Subject: Tax Reform Proposals
Comment: Standard Deduction, Mortgage Interest Deduction, and Lifetime Savings Accounts. (Word 2003 document)
We can simplify taxes by standardizing the standard deduction. We can help the majority of taxpayers by increasing the standard deduction.
If you are single, your basic standard deduction for 2004 is $4,850; head of household – $7,150; married filing jointly or qualifying widow or widower – $9,700; or married filing separately – $4,850.
In some cases, your standard deduction can consist of two parts, the basic standard deduction and additional standard deduction amounts, for age, or blindness, or both.
I propose a single $10,000 standard deduction (combined $20,000 for those filing jointly.)
Individuals claimed as a dependent on another’s return would no longer be eligible for a standard deduction.
I think that would create a fair and simple base for any graduated or flat tax system. We would free many from the need to itemize. We would relieve the tax burden on those earning a minimum wage.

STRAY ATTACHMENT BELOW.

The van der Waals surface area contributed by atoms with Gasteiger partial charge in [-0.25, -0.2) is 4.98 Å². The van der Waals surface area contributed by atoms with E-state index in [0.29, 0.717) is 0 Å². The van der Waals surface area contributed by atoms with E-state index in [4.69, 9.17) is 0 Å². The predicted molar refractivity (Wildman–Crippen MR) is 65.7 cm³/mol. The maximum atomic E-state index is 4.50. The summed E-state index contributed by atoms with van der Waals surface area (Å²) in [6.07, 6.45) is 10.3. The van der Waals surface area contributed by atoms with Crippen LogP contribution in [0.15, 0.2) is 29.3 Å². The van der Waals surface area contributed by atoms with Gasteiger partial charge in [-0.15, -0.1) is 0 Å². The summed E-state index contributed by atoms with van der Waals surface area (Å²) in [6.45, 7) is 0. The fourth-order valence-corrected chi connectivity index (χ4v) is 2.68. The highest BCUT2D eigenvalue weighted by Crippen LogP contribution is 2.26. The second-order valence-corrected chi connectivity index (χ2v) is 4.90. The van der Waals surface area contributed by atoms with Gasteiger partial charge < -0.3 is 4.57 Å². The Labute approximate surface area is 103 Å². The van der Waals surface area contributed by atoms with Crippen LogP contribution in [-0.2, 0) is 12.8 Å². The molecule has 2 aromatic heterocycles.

Mortgage Interest Deduction
For you to take a home mortgage interest deduction, your debt must be secured by a qualified home. This means your main home or your second home. A home includes a house, condominium, cooperative, mobile home, house trailer, boat, or similar property that has sleeping, cooking, and toilet facilities.
We should encourage homeownership but reduce demand on home mortgages/rates by allowing mortgage interest deductions on a single homestead.
Lifetime Savings Accounts
The president once proposed Lifetime Savings Accounts, or LSAs. These accounts would offer generous contribution amounts, no income limits, and complete freedom to use the money however and whenever the owner wishes, without tax or penalty. The contributions would not be tax-deductible (that is, they would be made with after-tax dollars), but earnings would accumulate tax-free and withdrawals would not be taxed. This would encourage savings and there would be no tax complications.